The Brothers Safdie – A Retrospective

By Haley Goetz


Josh and Benny Safdie, commonly referred to as the Safdie Brothers, are a different breed entirely amongst the modern independent filmmakers of today. Bonafide New Yorkers, the brothers seem to know every nook and cranny of their city intricately well. This knowledge integrates itself exceptionally well through their films, both short and feature-length, as the characters depicted frantically race around places audiences never seem to go to in films shot in New York. Raised by divorced parents in both Queens and Manhattan, the brothers both attended film school at Boston University before they formed a small filmmaking collective by the name of Red Bucket Films. It was through Red Bucket that the brothers and their frequent collaborators made a variety of interesting films. When Elara Pictures (their current production outlet) was born, however, that is when their filmmaking was pushed to the next level. Let’s take a look at some Safdie films, both from their mumblecore past and looking ahead towards their incredible present.

The Pleasure of Being Robbed (2008)

This film was initially not supposed to happen. Josh was commissioned by Andy Spade of Spade Handbags to make a commercial video for their product. What he made instead was a mumblecore manifesto. Reminiscent to something like Andrew Bujalski’s 2002 film Funny Ha Ha, this one follows a young woman by the name of Eléonore (Eléonore Hendricks) as she flits about Manhattan. It’s revealed that Eléonore’s passion in life is to steal little things. Her reasoning for this is unclear, and that is where the film ultimately falls short. There is a rather endearing sequence, however, when Eléonore happens upon her old friend Josh (played by none other than Josh Safdie himself). Together they steal the keys to a Volvo and drive off to Boston, Josh teaching Eléonore how to drive in the process. This film ultimately doesn’t have much to say, but it’s a fun cinematic romp nonetheless.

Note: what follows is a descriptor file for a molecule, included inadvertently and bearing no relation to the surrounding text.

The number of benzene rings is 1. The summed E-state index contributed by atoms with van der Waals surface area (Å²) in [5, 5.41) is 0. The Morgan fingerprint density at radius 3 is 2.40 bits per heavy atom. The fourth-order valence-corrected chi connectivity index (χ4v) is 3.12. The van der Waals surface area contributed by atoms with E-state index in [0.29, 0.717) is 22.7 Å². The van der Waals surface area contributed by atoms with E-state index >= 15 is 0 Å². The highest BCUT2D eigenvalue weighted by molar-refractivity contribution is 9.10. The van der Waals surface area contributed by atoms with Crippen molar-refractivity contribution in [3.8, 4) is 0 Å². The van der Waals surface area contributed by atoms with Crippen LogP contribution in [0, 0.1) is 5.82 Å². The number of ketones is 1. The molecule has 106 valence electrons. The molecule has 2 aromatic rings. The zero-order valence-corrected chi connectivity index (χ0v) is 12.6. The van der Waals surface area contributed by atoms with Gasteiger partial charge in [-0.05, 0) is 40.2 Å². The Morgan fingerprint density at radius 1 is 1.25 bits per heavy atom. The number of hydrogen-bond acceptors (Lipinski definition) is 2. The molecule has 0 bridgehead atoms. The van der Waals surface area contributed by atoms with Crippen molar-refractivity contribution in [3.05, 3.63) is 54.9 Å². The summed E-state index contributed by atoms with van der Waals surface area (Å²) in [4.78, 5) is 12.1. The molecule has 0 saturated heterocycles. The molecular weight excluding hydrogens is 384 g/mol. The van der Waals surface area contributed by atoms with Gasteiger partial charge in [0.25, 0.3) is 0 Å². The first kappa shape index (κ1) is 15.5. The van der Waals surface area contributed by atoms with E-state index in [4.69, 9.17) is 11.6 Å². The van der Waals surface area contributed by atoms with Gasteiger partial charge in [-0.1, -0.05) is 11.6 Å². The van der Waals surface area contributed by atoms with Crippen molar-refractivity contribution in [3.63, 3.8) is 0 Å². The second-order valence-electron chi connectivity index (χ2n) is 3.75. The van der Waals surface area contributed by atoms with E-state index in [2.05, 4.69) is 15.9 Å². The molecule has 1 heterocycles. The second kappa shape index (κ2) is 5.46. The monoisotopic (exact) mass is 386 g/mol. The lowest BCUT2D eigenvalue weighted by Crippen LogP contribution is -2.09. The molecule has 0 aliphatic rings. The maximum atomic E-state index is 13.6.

Daddy Longlegs (2009)

Alternately titled Go Get Some Rosemary, this is where the frenetic energy of the brothers begins to be shown. One reviewer who saw this film was quoted as saying that the brothers need to get themselves a tripod to shoot with, and it becomes clear why this was said when watching the film. None of this film is shot stationary, so there is an almost constant shakiness going on through its cinematography. While this may be jolting towards some viewers, using this device actually helps to progress the story forward in this film. Focusing on a haphazard divorced father named Lenny (Ronald Bronstein) spending two weeks with his young sons Sage and Frey, the camera follows as the characters traverse from school to Lenny’s apartments to a wild weekend getaway in upstate New York. The film takes its time showcasing Lenny’s personality before moving on towards a high-stakes conclusion. Daddy Longlegs is a film that sticks with the viewer due to its off-kilter performances and verité nature.